A new bill being introduced in D.C.would make it possible for returning citizens, those with a felony or misdemeanor cannabis offenses, to work in the cannabis industry. It was introduced last week and would repeal the part of the Legalization of Marijuana for Medical Treatment Initiative of 1999 that currently keeps them from working.
“When the District first enacted this prohibition, it was in part out of concern that allowing returning citizens to participate might invite federal intervention. These concerns were understandable at the time, but the expansion of this industry across the country and changing perceptions of the use of medical cannabis has made that concern obsolete,” White said in an emailed statement. “The District cannot continue to bar returning citizens from an industry that offers good paying local jobs.”
What The Bill Means
If this bill passes, it would create a program that would allow returning citizens to get into the industry, as well as provide incentives for residents applying for licenses and those who wanted to start dispensaries, cultivation centers, or testing labs in cases where returning citizens are at least 50 percent of the ownership. It was introduced by At-Large Councilmember David Grosso, Ward 7’s Vincent Gray, Ward 1’s Brianne Nadeau, and Ward 8’s Trayon White, and will be reviewed at the end of the month.
“If all you have is a marijuana offense, I think you should be able to work in the industry,” Grosso was quoted as saying when the ruling first passed. From the start, he was opposed to allowing those with prior charges the chance to work.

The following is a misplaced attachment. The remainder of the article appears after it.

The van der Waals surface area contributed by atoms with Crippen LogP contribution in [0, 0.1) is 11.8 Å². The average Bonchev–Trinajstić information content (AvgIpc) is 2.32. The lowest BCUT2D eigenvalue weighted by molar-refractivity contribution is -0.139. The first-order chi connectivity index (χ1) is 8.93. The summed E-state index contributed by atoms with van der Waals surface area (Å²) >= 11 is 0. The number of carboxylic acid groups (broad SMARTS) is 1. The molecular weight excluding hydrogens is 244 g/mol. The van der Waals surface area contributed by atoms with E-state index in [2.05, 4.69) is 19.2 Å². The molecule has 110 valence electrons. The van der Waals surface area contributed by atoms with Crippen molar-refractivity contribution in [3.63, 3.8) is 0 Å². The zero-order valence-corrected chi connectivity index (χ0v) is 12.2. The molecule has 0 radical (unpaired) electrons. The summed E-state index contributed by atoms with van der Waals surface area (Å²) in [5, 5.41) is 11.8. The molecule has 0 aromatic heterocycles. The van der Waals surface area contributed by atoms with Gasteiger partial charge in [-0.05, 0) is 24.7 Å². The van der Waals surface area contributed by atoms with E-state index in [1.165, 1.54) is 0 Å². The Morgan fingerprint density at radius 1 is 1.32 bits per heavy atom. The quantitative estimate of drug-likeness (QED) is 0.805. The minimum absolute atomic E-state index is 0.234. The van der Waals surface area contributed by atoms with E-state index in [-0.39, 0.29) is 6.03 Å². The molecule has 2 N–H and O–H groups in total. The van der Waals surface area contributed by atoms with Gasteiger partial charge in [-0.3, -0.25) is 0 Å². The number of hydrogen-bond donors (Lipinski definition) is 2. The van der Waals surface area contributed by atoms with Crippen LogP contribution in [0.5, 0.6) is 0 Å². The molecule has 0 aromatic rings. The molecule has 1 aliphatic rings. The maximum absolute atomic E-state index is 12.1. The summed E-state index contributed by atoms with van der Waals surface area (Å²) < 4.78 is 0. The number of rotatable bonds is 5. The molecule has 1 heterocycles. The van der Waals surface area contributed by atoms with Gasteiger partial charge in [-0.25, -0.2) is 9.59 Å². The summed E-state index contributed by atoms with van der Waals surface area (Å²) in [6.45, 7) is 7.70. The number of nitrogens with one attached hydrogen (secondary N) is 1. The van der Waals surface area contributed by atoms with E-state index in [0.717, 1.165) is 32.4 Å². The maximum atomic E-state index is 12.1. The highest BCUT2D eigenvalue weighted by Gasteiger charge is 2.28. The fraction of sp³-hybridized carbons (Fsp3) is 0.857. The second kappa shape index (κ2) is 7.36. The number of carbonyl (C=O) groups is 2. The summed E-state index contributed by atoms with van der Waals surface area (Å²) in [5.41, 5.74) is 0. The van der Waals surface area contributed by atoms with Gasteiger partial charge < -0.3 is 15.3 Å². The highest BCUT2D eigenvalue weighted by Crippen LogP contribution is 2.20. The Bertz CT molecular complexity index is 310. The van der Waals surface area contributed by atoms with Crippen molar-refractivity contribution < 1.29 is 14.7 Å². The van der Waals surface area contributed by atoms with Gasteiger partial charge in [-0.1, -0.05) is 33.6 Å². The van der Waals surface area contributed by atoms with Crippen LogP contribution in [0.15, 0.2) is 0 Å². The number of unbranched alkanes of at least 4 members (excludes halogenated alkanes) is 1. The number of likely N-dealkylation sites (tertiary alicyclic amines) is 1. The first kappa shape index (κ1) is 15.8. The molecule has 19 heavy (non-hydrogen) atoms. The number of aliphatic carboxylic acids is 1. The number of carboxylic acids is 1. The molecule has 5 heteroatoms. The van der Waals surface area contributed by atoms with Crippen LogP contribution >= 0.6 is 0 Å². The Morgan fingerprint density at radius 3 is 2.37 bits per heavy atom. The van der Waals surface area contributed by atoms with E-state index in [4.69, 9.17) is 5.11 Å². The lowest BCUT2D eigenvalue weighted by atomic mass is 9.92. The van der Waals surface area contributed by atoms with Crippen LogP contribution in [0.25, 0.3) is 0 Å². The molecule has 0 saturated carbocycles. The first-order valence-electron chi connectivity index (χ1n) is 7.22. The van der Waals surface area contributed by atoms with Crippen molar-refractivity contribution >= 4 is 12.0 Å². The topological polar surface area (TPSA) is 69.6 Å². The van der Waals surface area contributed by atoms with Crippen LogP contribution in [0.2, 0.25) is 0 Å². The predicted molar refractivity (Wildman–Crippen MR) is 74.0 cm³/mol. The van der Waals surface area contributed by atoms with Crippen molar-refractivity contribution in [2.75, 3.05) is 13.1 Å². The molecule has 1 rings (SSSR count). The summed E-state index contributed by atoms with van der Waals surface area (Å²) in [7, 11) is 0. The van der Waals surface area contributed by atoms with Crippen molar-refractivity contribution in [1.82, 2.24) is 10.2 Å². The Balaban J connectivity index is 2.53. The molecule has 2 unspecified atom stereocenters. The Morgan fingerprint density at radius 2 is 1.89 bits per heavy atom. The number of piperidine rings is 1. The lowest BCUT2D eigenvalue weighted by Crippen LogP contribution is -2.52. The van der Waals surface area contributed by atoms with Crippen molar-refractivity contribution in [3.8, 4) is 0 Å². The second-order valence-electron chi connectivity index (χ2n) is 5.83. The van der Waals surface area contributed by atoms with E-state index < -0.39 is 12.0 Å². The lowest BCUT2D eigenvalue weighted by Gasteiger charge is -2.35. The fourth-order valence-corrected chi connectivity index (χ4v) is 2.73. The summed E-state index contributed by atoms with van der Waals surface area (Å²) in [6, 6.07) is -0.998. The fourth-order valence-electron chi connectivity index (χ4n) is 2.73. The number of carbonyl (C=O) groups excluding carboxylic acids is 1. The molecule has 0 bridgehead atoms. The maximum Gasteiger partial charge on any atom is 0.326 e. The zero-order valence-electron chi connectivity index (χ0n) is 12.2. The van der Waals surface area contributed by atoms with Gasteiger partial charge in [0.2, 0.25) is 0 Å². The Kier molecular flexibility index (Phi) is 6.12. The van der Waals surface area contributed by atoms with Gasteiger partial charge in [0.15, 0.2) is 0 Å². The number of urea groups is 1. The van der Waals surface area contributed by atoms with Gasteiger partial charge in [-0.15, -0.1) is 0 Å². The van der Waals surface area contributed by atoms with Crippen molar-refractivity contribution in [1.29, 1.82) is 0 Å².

This wasn’t the first time that the issue has come up. Even when the initiative just passed, legislators like Grosso were already speaking about a policy they found to be unfair and even ironic. While there is now less of a stigma against cannabis, those who were charged before prohibition started crumbling are still facing the consequences.
Additionally, supporters argue that barring people with a history in the illicit cannabis industry from joining legally keeps money in the gray market and supports unregulated cannabis operations.
“Many residents who have returned home are focused on being productive members of our city, but face significant barriers, which is why I also included a social equity component in the bill,” White wrote in a statement. “Specifically, the legislation would waive application fees and provide technical assistance to assist returning citizens in competing for medical cannabis licenses when additional licenses become available.”
“We’ve generally been asking for rights for returning citizens to be in the industry,” added Adam Eidinger, backer of Initiative 71 and the advocacy group DC Marijuana Justice. “People who have served their time should be able to work in this industry, regardless of whether they’ve had a past drug conviction, or really, any other conviction.”
If this bill passes, the future of legal D.C. cannabis will look a lot more inclusive of those who were marginalized by the war on drugs, and the city could become a mecca for past defenders looking to get into the industry.